If you want to speed the growth of your business, outsourcing some or all of your marketing may be the key. Forbes says, “If you do find your revenue growing…slower than you’d like, it could be time to outsource at least some of your marketing efforts.
Reasons to Outsource
Most business owners and entrepreneurs do what they do because they love it. So naturally, you want to focus on your core. Don’t allow your passion to be eroded because you’re constantly distracted by tasks that drain your energy.
Save Time: Fortune recommends tracking how much time you currently spend on marketing tasks, including posting to social media and taking calls from advertising sales people. Then ask yourself, “How else could I use this time?”
Maybe you have your own talented marketing team. However, they have only so much time. If you notice that they appear overworked, seeking additional help might be an alternative. The same Forbes article referenced earlier notes: “Proper marketing requires time and thought, two things busy marketers don’t always have time for.” In addition, some tasks may simply rest outside the scope of your current team’s talents.
Save Money: Yes, hiring a marketing firm costs money. But refer back to those hours that you were spending on marketing — that time equals money. As Neil Patel of QuickSprout, named by Forbes as one of the top 10 online marketers, says: “If your time is worth, say, $50/hour, doesn’t it make sense to pay someone $35/hour to post to Facebook, create a video, proofread an article, or respond to blog comments?”
Improve Quality: You might also choose to outsource marketing tasks in order to improve quality. Conversely, you might hesitate due to concerns about quality. “Most entrepreneurs and marketers are concerned they’ll get low-quality work if they outsource,” says Patel. “[But] what I’ve discovered is that you can actually improve the quality of work if you outsource.”
Tasks to Outsource
You know your business best. You can decide which tasks to outsource, and how involved you wish to be. However, this list of possible projects should put you on track to making a smart decision:
Inbound marketing, including blogging and social media: Work closely with an experienced writer to help him or her understand your brand voice. Then, he or she can create valuable content. This can take the form of social-media posts, responding to comments, or funneling customer inquiries back to you. Your inbound marketing vendor should keep an editorial calendar, with your input, so you know what will be posted and when. With expertly crafted content, you will be providing information and entertainment to your followers, which will lead to more buzz and more sales.
Photos and video: Content marketing doesn’t just mean writing. Social media, and the Web in general, has become increasingly visual. And just because everyone has a camera in their pocket doesn’t mean everyone shoots quality photos and video. Trust someone with the necessary technical skills as well as a design sensibility to find and take the best images that will showcase your business.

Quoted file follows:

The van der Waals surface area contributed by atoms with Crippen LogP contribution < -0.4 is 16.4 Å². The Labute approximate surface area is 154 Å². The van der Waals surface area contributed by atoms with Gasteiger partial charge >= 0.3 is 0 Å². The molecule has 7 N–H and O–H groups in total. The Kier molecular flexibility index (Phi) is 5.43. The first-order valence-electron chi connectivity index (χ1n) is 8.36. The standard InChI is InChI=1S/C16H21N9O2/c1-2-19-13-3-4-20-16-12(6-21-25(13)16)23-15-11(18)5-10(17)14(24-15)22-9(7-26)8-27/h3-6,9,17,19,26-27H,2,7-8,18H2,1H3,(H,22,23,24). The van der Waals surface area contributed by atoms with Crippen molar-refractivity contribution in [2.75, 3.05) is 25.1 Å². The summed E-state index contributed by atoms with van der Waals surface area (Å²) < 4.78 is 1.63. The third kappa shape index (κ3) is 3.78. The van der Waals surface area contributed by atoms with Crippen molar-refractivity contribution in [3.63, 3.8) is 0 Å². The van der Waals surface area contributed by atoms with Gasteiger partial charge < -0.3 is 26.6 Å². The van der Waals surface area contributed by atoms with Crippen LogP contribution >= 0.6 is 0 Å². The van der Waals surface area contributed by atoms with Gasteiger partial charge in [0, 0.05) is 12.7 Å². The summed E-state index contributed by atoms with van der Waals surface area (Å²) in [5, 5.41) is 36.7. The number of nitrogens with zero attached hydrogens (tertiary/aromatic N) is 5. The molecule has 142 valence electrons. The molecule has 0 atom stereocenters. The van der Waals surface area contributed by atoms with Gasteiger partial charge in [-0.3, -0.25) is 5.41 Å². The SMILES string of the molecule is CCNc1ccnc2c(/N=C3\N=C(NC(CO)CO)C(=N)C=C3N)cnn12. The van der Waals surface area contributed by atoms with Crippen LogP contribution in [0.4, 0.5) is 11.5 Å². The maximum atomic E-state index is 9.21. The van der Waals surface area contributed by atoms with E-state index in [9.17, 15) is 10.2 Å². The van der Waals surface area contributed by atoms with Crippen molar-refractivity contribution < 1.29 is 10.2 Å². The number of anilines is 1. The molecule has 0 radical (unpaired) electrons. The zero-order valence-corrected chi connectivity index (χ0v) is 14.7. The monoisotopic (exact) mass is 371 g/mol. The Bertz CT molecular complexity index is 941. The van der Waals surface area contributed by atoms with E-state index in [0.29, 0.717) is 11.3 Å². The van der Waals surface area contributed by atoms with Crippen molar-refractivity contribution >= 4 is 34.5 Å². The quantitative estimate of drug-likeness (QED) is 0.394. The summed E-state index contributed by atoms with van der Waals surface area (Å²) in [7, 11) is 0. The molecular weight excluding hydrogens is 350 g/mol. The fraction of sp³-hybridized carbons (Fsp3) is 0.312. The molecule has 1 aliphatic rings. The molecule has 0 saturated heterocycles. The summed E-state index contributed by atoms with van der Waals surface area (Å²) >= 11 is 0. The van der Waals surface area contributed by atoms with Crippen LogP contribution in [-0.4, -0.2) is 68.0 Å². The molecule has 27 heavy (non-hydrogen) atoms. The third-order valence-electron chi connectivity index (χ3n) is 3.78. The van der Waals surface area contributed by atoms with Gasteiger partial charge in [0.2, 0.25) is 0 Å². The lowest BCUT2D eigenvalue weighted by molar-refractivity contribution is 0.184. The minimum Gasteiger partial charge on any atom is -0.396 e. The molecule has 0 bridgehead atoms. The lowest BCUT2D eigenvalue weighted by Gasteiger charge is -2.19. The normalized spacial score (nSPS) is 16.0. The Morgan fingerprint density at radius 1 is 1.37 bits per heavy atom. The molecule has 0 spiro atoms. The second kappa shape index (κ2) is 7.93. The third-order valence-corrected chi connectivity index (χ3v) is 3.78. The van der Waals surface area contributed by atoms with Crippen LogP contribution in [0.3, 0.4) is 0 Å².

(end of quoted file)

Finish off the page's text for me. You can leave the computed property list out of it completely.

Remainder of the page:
Keyword research and SEO: You can quickly head down a rabbit hole when you start to explore the world of search engine ranking. It’s complicated and changes frequently. Only an expert can keep track of each new Google algorithm and monitor what search terms people are seeking. The expert should talk with you to understand your customers and what keywords provide the most bang for your company’s buck.
Analytics: As with SEO, analytics go deep and quickly become complex. Ensure that your analytics person reports the analytics in a way that’s meaningful to you. Unless you can understand the resultant numbers, they won’t help you grow your business. Other members of your marketing team will find this feedback invaluable for A/B testing, and for confirmation that what they’re doing actually works.
Email marketing: An experienced marketer will keep abreast of trends, spam laws, and the latest techniques. They can help ensure that your customers actually receive your emails, open them, and click on them. By focusing their full attention on this critical form of communication, that person can also test continuously to learn what works best for your audience.
Website management: Trust a person with strong technical skills when it comes to installing and monitoring plugins, tweaking templates and coding. These are not tasks for the faint of heart.
Projects you only need occasionally: Perhaps you wish to update your logo. Maybe you need to make a splash with your next event. You may have a big product launch coming up that you want the media to cover. It’s not efficient to keep someone on your roster year-round even if they knock the ball out of the park when they get their chance at the plate. Pay only for what you need.
Stop and Smell the Roses
One final thought on outsourcing: Don’t forget that you have a life, too. As an entrepreneur or small-business owner, your company tends to take center stage in your life. That’s great! But remember to prioritize work-life balance, and take time to enjoy the rewards of your hard work. Outsourcing some of your marketing efforts can help you do just that.
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